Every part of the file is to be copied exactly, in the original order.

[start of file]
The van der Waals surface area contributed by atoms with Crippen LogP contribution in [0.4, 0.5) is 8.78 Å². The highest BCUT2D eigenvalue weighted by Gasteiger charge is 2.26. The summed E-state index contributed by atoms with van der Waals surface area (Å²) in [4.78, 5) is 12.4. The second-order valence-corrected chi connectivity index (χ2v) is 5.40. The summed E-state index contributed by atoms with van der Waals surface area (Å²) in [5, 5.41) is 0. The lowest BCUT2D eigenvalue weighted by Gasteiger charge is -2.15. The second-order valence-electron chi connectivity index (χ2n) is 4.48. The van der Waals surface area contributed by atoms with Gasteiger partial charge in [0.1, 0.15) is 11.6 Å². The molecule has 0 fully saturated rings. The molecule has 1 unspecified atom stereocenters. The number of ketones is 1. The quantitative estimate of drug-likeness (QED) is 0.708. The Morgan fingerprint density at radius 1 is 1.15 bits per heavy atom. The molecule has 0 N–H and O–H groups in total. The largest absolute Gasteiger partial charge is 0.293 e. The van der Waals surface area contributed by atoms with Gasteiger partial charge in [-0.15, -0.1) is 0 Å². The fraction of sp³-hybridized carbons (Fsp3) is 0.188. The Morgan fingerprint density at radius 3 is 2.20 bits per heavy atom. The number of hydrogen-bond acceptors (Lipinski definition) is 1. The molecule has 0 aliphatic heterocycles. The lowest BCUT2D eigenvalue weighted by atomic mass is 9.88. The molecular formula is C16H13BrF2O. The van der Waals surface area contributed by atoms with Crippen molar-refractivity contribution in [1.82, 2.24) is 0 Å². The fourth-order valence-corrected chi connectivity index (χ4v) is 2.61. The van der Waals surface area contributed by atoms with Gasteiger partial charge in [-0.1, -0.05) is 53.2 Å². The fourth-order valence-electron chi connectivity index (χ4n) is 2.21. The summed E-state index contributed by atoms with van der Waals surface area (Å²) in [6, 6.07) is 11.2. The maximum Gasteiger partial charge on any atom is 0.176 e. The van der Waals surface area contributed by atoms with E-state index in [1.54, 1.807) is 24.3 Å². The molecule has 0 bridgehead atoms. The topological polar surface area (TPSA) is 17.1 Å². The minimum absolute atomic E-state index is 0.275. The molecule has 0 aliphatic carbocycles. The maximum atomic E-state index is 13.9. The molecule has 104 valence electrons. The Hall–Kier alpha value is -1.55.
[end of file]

The van der Waals surface area contributed by atoms with Crippen LogP contribution in [0.4, 0.5) is 8.78 Å². The highest BCUT2D eigenvalue weighted by Gasteiger charge is 2.26. The summed E-state index contributed by atoms with van der Waals surface area (Å²) in [4.78, 5) is 12.4. The second-order valence-corrected chi connectivity index (χ2v) is 5.40. The summed E-state index contributed by atoms with van der Waals surface area (Å²) in [5, 5.41) is 0. The lowest BCUT2D eigenvalue weighted by Gasteiger charge is -2.15. The second-order valence-electron chi connectivity index (χ2n) is 4.48. The van der Waals surface area contributed by atoms with Gasteiger partial charge in [0.1, 0.15) is 11.6 Å². The molecule has 0 fully saturated rings. The molecule has 1 unspecified atom stereocenters. The number of ketones is 1. The quantitative estimate of drug-likeness (QED) is 0.708. The Morgan fingerprint density at radius 1 is 1.15 bits per heavy atom. The molecule has 0 N–H and O–H groups in total. The largest absolute Gasteiger partial charge is 0.293 e. The van der Waals surface area contributed by atoms with Gasteiger partial charge in [-0.15, -0.1) is 0 Å². The fraction of sp³-hybridized carbons (Fsp3) is 0.188. The Morgan fingerprint density at radius 3 is 2.20 bits per heavy atom. The number of hydrogen-bond acceptors (Lipinski definition) is 1. The molecule has 0 aliphatic heterocycles. The lowest BCUT2D eigenvalue weighted by atomic mass is 9.88. The molecular formula is C16H13BrF2O. The van der Waals surface area contributed by atoms with Crippen molar-refractivity contribution in [1.82, 2.24) is 0 Å². The fourth-order valence-corrected chi connectivity index (χ4v) is 2.61. The van der Waals surface area contributed by atoms with Gasteiger partial charge in [-0.1, -0.05) is 53.2 Å². The fourth-order valence-electron chi connectivity index (χ4n) is 2.21. The summed E-state index contributed by atoms with van der Waals surface area (Å²) in [6, 6.07) is 11.2. The maximum Gasteiger partial charge on any atom is 0.176 e. The van der Waals surface area contributed by atoms with E-state index in [1.54, 1.807) is 24.3 Å². The molecule has 0 bridgehead atoms. The topological polar surface area (TPSA) is 17.1 Å². The minimum absolute atomic E-state index is 0.275. The molecule has 0 aliphatic carbocycles. The maximum atomic E-state index is 13.9. The molecule has 104 valence electrons. The Hall–Kier alpha value is -1.55.